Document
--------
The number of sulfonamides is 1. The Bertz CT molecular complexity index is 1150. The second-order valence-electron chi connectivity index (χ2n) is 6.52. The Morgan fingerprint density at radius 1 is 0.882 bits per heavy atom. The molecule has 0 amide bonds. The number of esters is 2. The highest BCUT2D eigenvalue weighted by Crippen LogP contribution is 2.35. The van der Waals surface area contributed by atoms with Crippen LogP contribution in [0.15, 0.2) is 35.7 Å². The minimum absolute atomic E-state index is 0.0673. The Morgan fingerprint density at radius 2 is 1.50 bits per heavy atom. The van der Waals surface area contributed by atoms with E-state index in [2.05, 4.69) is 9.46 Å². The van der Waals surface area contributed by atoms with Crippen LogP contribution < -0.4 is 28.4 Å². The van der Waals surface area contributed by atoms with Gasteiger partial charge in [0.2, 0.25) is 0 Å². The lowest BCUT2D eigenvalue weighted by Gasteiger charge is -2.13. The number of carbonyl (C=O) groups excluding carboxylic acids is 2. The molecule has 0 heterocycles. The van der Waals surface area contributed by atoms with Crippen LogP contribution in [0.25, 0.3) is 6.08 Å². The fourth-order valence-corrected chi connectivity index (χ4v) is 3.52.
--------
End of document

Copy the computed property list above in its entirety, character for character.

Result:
The number of sulfonamides is 1. The Bertz CT molecular complexity index is 1150. The second-order valence-electron chi connectivity index (χ2n) is 6.52. The Morgan fingerprint density at radius 1 is 0.882 bits per heavy atom. The molecule has 0 amide bonds. The number of esters is 2. The highest BCUT2D eigenvalue weighted by Crippen LogP contribution is 2.35. The van der Waals surface area contributed by atoms with Crippen LogP contribution in [0.15, 0.2) is 35.7 Å². The minimum absolute atomic E-state index is 0.0673. The Morgan fingerprint density at radius 2 is 1.50 bits per heavy atom. The van der Waals surface area contributed by atoms with E-state index in [2.05, 4.69) is 9.46 Å². The van der Waals surface area contributed by atoms with Crippen LogP contribution < -0.4 is 28.4 Å². The van der Waals surface area contributed by atoms with Gasteiger partial charge in [0.2, 0.25) is 0 Å². The lowest BCUT2D eigenvalue weighted by Gasteiger charge is -2.13. The number of carbonyl (C=O) groups excluding carboxylic acids is 2. The molecule has 0 heterocycles. The van der Waals surface area contributed by atoms with Crippen LogP contribution in [0.25, 0.3) is 6.08 Å². The fourth-order valence-corrected chi connectivity index (χ4v) is 3.52.